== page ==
June 15, 2009

True friend as valuable as money


Sometimes they’re infuriating, sometimes they’re never on time, and sometimes they won’t even lend you money.. But true friends are always around, no matter where they are. When you need them, you can find them.

Friends—the kind that listen instead of waiting to speak—those kind of friends, they’re life’s mile markers.

Other friends come and go, like the friend at work or the one at the bar or the lunch friend.

But true friends…

True friends tell you when you’re wrong.

They’ll say when you’re pig-headed. They’ll stop you when you’re being defensive. They’ll sympathize when you’re sad. And they’ll definitely tell you when your shirt just doesn’t go with your pants. That’s how it’s supposed to work, anyway. And I think eventually, a true friend will come around and tell you those things. Someone who’s not a true friend will never say them or ever lend you money.

True friends don’t play shrink and ask you, “How does that make you feel?” They know how you fell because they actively listen and can figure it out.

They don’t play it cool.. Ultimately, no one in this world is especially cool, and with true friends you can comfortably be uncool.

True friends tell you when you’re working too hard. They’ll tell you when you’re not sleeping enough. They’ll tell you that your laugh is annoying and you’re just being lazy.

They tell you when you don’t have any control over a situation, when you’re being strong, when you have to be stronger, and when you can’t borrow anymore money.

True friends have the confidence to laugh at you, without paying lip service and insist they’re laughing with you.

I suppose time is a valuable element when it comes to making friends. The longer you spend with someone, the stronger the bond.

Sometimes, though, true friendship is forged over a short period of time through the fire of a difficult experience, like men who go to war together or police officers’ partners.

I had a teacher in high school who would tell us that if we made just one true friend—just one—then we’ve come out on top in life.

“True friends,” he would say waving his finger in the air like a wand. “Truly true friends are more rare that you people think.”

We’d listen and sneak glances at each other and roll our eyes. Back in school, each of us had so many “friends” we thought that anyone who valued having just one friend was a major loser.

But as they years have passed, the lunch friends have fallen away and the work friends have been left behind—and the bar friend isn’t at that bar anymore, just like you aren’t at that bar anymore.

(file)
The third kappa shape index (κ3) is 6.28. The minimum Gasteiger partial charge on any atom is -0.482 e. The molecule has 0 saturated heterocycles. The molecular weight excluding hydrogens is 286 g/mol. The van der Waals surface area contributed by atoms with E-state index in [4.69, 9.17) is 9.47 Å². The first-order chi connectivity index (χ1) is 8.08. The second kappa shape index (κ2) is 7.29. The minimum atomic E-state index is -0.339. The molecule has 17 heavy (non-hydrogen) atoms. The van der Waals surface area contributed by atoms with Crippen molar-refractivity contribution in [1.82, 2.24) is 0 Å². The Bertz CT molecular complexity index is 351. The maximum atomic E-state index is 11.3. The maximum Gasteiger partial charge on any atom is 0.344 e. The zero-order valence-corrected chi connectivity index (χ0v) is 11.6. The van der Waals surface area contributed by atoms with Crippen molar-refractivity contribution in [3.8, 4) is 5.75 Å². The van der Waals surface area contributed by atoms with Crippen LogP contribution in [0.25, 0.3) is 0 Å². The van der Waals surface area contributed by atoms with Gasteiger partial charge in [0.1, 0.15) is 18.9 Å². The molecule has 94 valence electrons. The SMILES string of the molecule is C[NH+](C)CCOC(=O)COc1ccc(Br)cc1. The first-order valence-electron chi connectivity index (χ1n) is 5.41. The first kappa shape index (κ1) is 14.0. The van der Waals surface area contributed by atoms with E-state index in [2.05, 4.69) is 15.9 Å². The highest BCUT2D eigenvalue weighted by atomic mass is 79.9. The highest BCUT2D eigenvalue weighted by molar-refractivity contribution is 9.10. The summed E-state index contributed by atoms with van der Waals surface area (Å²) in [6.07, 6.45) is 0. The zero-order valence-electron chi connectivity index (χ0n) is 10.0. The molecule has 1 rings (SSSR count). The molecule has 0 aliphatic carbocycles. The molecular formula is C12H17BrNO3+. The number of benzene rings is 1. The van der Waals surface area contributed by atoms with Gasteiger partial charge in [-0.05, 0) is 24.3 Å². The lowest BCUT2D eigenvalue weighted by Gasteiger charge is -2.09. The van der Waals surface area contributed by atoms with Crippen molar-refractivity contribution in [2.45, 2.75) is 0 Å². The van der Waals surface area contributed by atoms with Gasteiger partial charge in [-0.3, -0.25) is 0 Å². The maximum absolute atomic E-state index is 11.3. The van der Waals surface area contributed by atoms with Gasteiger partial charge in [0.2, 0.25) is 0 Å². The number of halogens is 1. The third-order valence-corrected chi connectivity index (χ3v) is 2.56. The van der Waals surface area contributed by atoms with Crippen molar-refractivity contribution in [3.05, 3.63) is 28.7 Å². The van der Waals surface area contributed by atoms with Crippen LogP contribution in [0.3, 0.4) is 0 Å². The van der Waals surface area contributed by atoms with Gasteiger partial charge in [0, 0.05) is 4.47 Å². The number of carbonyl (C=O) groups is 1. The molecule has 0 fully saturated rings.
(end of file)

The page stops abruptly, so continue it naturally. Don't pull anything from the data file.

I suppose that’s how life is.

I bring this whole friends discussion up because I went to a carnival recently. You know the scene: carnival rides, geeks at the microphone, sticky cotton candy fingers and the smell of popcorn and pizza everywhere. For me, the best thing about the carnival was watching all the young kids hanging with their friends, running around and playing games.. Most were in large groups although some were with a single pal.

I myself was with a single friend, and then I met another one later.

It was about then that I realized I’m becoming what I used to think was a “major loser.”

The “friend” count may be lower for me than it was, but I suppose the “true friend” count is more clear for me now that I’m older. And that’s a good thing—because to play all those games at the carnival that I played, my friend had to lend me a lot of money.

June 1, 2009

The Romantic

A romantic evening for a guy means faking it. Honest.

If a guy is totally honest about a fun time, he’d invite a girl to play Nintendo into the wee hours of the morning surrounded by Chee-tos and Ding Dong wrappers. Or he’d think convenience and drive her to Home Depot on an errand for some plumber’s putty. They could talk on the way, of course.

My buddy Kevin “The Big Ragu” once leveled with a girl just five minutes after meeting her.

“You wanna go cruisin’?” he asked her, leaning against a wall with one hand, the other knuckle-deep in the back pocket of his skin-tight black jeans.

“You know, up and down Harlem,” he wooed.

Needless to say, Ragu rode his Schwinn home alone that night.

You see? That’s what we got for being honest. So we sell out, for the girl’s sake.

We take off our “ET” T-shirts for a night and ask her to do something she would like, such as a candlelit dinner followed by a three-hankie movie.

Ragu says he never brings flowers to a girl on a first date and no one ever should. I know what he means. Once, my date’s entire extended family squeezed into the foyer with disposable cameras for the flower hand-off. That was all I needed to nix that $7.99 embarrassment in perpetuity.

Another Ragu rule is always position your date in line with the restaurant TV (and always take her to a restaurant with a TV). By re-focusing you eyes, your attention can go from the Sox game to her face almost instantly.

“Listening,” Ragu said with air-quotes, “is all about reacting to different tones in her voice.”

Like Ragu says, when speaking to a girl, a fella should emphasize the positive. Put a little spin on inescapable facts, such as I’ve only been living with my mom for four and a half years. Or I easily make over $12,000 a year.

It’s no surprise then that the movie is the relief period of the date for the guy; he doesn’t have to keep up his end of the conversation anymore. He just hopes she’s sharing the arm rest with him when the credits roll.

When Ragu drops her off at the end of the evening (if he has borrowed his father’s car), he throws the car in park immediately and unsnaps his seatbelt confidently. If she bolts, she bolts. If the car is still idling ten minutes later and the passenger door hasn’t opened yet, there’s your romance right there.